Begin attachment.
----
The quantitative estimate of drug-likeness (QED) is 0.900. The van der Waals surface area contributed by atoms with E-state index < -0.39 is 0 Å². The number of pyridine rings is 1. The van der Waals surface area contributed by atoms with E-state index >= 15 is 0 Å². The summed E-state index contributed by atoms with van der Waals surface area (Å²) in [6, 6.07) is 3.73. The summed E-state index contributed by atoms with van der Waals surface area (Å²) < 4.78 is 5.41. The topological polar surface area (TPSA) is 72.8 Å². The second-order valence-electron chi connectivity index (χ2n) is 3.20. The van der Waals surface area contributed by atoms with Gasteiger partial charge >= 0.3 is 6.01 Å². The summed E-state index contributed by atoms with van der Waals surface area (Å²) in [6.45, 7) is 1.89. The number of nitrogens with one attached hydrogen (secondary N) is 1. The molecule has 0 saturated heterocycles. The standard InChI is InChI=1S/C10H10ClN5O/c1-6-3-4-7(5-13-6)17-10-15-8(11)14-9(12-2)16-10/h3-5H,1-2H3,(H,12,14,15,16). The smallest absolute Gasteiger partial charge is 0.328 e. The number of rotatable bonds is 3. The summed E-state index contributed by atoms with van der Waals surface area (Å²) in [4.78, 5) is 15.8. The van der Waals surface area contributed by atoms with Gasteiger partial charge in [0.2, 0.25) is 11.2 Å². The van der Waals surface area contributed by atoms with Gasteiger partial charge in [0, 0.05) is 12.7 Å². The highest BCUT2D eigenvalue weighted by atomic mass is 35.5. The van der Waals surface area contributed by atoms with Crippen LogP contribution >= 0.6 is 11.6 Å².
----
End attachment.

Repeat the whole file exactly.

The quantitative estimate of drug-likeness (QED) is 0.900. The van der Waals surface area contributed by atoms with E-state index < -0.39 is 0 Å². The number of pyridine rings is 1. The van der Waals surface area contributed by atoms with E-state index >= 15 is 0 Å². The summed E-state index contributed by atoms with van der Waals surface area (Å²) in [6, 6.07) is 3.73. The summed E-state index contributed by atoms with van der Waals surface area (Å²) < 4.78 is 5.41. The topological polar surface area (TPSA) is 72.8 Å². The second-order valence-electron chi connectivity index (χ2n) is 3.20. The van der Waals surface area contributed by atoms with Gasteiger partial charge >= 0.3 is 6.01 Å². The summed E-state index contributed by atoms with van der Waals surface area (Å²) in [6.45, 7) is 1.89. The number of nitrogens with one attached hydrogen (secondary N) is 1. The molecule has 0 saturated heterocycles. The standard InChI is InChI=1S/C10H10ClN5O/c1-6-3-4-7(5-13-6)17-10-15-8(11)14-9(12-2)16-10/h3-5H,1-2H3,(H,12,14,15,16). The smallest absolute Gasteiger partial charge is 0.328 e. The number of rotatable bonds is 3. The summed E-state index contributed by atoms with van der Waals surface area (Å²) in [4.78, 5) is 15.8. The van der Waals surface area contributed by atoms with Gasteiger partial charge in [0.2, 0.25) is 11.2 Å². The van der Waals surface area contributed by atoms with Gasteiger partial charge in [0, 0.05) is 12.7 Å². The highest BCUT2D eigenvalue weighted by atomic mass is 35.5. The van der Waals surface area contributed by atoms with Crippen LogP contribution >= 0.6 is 11.6 Å².